at the University of Hawaiʻi at Mānoa

The Art of Exile Talk


The Art of Exile: the Micropolitics, Aesthetics and Staged Authenticities of Tai Dance

April 23, 2014 2:00-3:30 pm
Tokioka Room – Moore Hall 319

Dance, song and movement aesthetics are often overlooked in studies of war, religion and diaspora. Yet synchronized rhythmic movement promotes group coherence within all cultures, religions and nations, and holds potential for expressing political resistance. Based on ethnographic fieldwork in Northern Thailand amongst Tai migrants from the Shan State in Burma/Myanmar, this talk attends to the micropolitics and staged authenticities of Tai dance (Fon Tai). I delineate the ways in which dance is a staged aesthetic, always mediated by the politics of practice, geopolitical space and the grammars of modernity. In particular, I examine performance art in the daily lives of Tai peoples – as it is in the assemblage of song, dance and discourse, that political organizations and affiliations are made. Notions of traditional, versus modern dance, harken a politics of dance that ‘others’ and excludes dances and dancers deemed as non-modern. Dance is an oft-used source of “folk practice,” summoned in situations when identity becomes important markers of belonging, power or exchange. Materialist and decolonial readings of dance promises to pluralize the aesthetic regime of arts, whereby some dance forms are not privileged over others. Tai dance as it is situated in Upland Southeast Asia, is performed at once as an exoticized touristic encounter in capitalist spaces and also as a way to evoke the Tai nation while in exile. Through the work of dance ethnography, we see that forms of dance that may be deemed ‘traditional’ by some moderns, are in fact being used in new and innovative ways.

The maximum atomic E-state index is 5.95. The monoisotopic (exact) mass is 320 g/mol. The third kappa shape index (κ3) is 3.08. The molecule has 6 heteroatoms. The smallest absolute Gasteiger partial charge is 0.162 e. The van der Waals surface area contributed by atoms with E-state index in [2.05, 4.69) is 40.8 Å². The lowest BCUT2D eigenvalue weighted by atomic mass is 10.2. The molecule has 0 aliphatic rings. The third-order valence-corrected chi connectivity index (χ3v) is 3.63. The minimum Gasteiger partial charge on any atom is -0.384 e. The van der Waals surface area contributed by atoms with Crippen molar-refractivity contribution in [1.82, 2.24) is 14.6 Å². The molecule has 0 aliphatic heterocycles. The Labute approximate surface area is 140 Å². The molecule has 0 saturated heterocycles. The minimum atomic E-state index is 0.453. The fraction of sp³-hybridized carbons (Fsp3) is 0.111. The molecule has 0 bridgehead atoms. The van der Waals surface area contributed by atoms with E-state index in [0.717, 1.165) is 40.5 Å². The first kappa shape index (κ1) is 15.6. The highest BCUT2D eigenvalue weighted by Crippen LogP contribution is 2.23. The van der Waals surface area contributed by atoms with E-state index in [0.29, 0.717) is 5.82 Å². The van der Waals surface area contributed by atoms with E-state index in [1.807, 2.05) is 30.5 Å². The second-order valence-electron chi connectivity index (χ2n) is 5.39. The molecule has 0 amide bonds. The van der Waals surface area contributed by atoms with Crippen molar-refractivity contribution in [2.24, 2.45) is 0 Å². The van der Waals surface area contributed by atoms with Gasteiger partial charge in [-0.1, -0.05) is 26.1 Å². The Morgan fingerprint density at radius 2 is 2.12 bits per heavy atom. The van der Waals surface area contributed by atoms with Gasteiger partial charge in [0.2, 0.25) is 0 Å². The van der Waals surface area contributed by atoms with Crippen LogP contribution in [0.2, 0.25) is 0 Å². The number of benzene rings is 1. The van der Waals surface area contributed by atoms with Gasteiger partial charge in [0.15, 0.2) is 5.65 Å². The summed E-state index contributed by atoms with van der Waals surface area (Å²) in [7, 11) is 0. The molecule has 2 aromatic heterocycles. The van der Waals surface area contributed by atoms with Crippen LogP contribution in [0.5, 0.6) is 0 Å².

Tanisebro Tani Sebro is a PhD Candidate in the Department of Political Science at the University of Hawaiʻi at Mānoa. Tani Sebro is a researcher and PhD candidate in the Department of Political Science at the University of Hawai’i at Mānoa (UHM), where she teaches courses in Political Science and Anthropology. Her most recent research centers on conceptions of space, aesthetic expression and the production counter-discourses to the nation by clandestine Burmese immigrants residing in Thailand. She has been working on issues related to refugees in the Thai-Burma border zone since 2005, and has worked as an Immigration Consultant to the Norwegian Ministry of Foreign Affairs. She earned a Bachelor’s Degree in Cultural Anthropology from San Francisco State University where she studied Anthropology and Human Rights, and a Master’s Degree in Anthropology from the UHM.